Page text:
Event/process modeling, concept of timing. Foundations of simulations. Testing/fixing models, basic completeness/correctness checking. Parameter tuning, iterative modeling. Formulation of structural and behavioral constraints (e.g.: invariants). Usage of benchmarks. querying data, log analysis, experiment design. Resource consumption of processes. QoS, extra-functional aspects

Tools: simple simulator


11th week: Exploratory (Visual) Data Analysis and model development

Purpose/tools of the exploratory data analysis, basic statistical concepts. Evaluation of measurements and its connection to system modeling. Transition between qualitative and quantitative models. Explanation of how to incorporate results of the visual data exploration into high level system model.

Tools: Drag and Drop EDA tool



12th-13th weeks: Quantitative analysis, performance modeling

Concepts of performance models. Interpretation of simulational results. Areas of applications: performance benchmarks, software tuning, system deployment design.


14th week: Advanced topics: constructive modeling, code generation, development methods

General and domain specific languages. Executable languages, fUML, Alf. Meaning of semantics, demonstration through examples (code generation by Yakindu).

Usage of domain models/domain modeling languages. Elements of a domain modeling language; role of its domain specific support; UML profiles.

DSE examples: Verilog, Matlab. Design environments, development support (validation, code generation, design tools, model management,persistency, etc.). Design patterns. Rule based models. Inference, forms of the rules, application domains (business, monitoring, etc.). Rule development, decision tables.

 

Content of the seminars:


The participants will complete (computer based or paper/pencil) exercises in various topics.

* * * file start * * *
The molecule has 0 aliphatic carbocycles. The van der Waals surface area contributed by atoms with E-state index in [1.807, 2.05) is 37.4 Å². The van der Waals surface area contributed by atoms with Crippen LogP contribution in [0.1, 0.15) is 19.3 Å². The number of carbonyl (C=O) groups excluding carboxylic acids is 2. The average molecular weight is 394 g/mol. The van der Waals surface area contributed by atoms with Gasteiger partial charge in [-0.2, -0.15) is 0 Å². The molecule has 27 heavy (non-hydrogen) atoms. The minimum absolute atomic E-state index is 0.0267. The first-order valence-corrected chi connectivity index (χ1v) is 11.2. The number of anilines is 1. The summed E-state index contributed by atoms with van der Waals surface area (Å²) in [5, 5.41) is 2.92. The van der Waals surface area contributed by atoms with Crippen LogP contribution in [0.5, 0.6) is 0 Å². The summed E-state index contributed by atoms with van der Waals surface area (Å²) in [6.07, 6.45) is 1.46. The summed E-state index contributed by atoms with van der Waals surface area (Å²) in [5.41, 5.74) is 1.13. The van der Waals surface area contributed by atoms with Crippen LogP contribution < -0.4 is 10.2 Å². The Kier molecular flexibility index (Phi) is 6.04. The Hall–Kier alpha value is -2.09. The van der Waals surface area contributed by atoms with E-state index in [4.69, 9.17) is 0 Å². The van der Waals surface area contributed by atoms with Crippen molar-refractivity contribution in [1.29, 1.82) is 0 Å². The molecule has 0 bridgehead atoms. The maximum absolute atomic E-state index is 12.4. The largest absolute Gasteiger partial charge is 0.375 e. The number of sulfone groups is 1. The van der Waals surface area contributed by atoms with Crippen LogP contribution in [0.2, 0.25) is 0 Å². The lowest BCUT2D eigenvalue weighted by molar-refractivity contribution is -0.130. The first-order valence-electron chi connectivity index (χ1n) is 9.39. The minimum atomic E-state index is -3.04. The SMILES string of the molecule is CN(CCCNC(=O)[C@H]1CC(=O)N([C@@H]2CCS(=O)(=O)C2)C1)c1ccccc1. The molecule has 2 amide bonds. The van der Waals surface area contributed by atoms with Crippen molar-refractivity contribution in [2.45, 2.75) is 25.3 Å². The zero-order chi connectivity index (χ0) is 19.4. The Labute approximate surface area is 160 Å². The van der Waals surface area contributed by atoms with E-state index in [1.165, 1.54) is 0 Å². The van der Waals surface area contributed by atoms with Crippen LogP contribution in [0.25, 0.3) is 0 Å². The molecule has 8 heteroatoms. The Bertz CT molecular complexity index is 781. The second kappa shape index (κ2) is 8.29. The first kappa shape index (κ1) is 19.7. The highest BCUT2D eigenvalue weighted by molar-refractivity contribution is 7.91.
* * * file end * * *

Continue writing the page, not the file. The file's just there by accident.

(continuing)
From textual specification to models: modeling, model refinement, documentation of requirements. Data schema design. State-space modeling, completion of complex , dynamic system models.


Model development, static and dynamic checking, introduction of simulation.

Performance analysis with analytical models, Usage of exploratory Data Analysis in performance analysis


These lectures also provide opportunity to ask questions in connection with the home assignment. 

9. Method of instruction

14 lectures (1,5 h/each) and 7 small group hands-on training (1,5h/each)

10. Assessment

In the term: two mid-term exam and an assignment

In the exam period: -

The requirements of the signature is the successful completion of the two in-class tests (including re-take exam) and the successful completion of the home assignment.

Optionally additional assignments (offered by the lecturers) can be taken.

The final grade is calculated from the weighted grades of the in-class tests and the home assignments.

11. Recaps

There will be re-take possibility of one of the in-class tests: one opportunity during the lecture term or one in the repeat period. The home assignment can be also re-submitted during the repeat period. The re-take of the in-class test or the home assignment costs special charge.

12. Consultations The assignments can be discussed during the term. Additionally question can be asked in connection with the assignment during the hands-on lectures.
13. References, textbooks and resources

The home page of the course provide supporting materials. (http://www.inf.mit.bme.hu/edu/courses/remo/). The materials beside the annotated slides contain textual or video-based tutorials for the tools.


References:

D. A. Menasce: Capacity Planning for Web Services: metrics, models, and methods, Prentice Hall, 2002.

A. Pataricza, A. Balogh, L. Gönczy: Verification and validation non-functional aspects in enterprise modeling, in Peter Rittgen (Szerk.:): Enterprise Modeling and Computing with UML. Idea Group, 2006.

B. Braswell, M. Siegel, L. G. Wu: High Available Architectures and Capacity Planning…, IBM Redbook SG24-7184-01, ISBN- 0738489751, 2006.

M. Theus, S. Urbanek, Interactive Graphics for Data Analysis Principles and Examples, (Chapman & Hall/CRC Computer Science & Data Analysis), ISBN-13: 978-1584885948, 2008.
14. Required learning hours and assignment
Kontakt óra42
Félévközi készülés órákra14
Felkészülés zárthelyire32
Házi feladat elkészítése25
Kijelölt írásos tananyag elsajátítása 
Vizsgafelkészülés 
Összesen120
15. Syllabus prepared by

Name:

Title:

Department:

Dr. Pataricza András

egyetemi tanár

MIT

Gönczy László

tanársegéd

MIT 

 Dr. Bergmann Gábor 
 tudományos mts. MIT